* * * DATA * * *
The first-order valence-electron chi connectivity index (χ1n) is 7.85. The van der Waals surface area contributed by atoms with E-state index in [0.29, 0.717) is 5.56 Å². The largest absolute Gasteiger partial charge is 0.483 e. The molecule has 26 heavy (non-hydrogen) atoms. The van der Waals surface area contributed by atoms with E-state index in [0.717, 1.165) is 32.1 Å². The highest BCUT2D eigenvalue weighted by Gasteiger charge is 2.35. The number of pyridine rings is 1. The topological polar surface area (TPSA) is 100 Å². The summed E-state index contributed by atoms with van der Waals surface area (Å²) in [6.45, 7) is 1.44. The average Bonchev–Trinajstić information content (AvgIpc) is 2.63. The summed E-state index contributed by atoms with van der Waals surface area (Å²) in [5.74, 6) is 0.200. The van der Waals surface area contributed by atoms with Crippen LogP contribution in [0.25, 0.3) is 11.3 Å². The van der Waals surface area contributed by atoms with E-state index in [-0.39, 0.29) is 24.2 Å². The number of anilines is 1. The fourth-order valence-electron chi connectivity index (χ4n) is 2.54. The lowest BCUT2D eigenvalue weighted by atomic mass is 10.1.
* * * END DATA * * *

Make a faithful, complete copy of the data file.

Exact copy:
The first-order valence-electron chi connectivity index (χ1n) is 7.85. The van der Waals surface area contributed by atoms with E-state index in [0.29, 0.717) is 5.56 Å². The largest absolute Gasteiger partial charge is 0.483 e. The molecule has 26 heavy (non-hydrogen) atoms. The van der Waals surface area contributed by atoms with E-state index in [0.717, 1.165) is 32.1 Å². The highest BCUT2D eigenvalue weighted by Gasteiger charge is 2.35. The number of pyridine rings is 1. The topological polar surface area (TPSA) is 100 Å². The summed E-state index contributed by atoms with van der Waals surface area (Å²) in [6.45, 7) is 1.44. The average Bonchev–Trinajstić information content (AvgIpc) is 2.63. The summed E-state index contributed by atoms with van der Waals surface area (Å²) in [5.74, 6) is 0.200. The van der Waals surface area contributed by atoms with Crippen LogP contribution in [0.25, 0.3) is 11.3 Å². The van der Waals surface area contributed by atoms with E-state index in [-0.39, 0.29) is 24.2 Å². The number of anilines is 1. The fourth-order valence-electron chi connectivity index (χ4n) is 2.54. The lowest BCUT2D eigenvalue weighted by atomic mass is 10.1.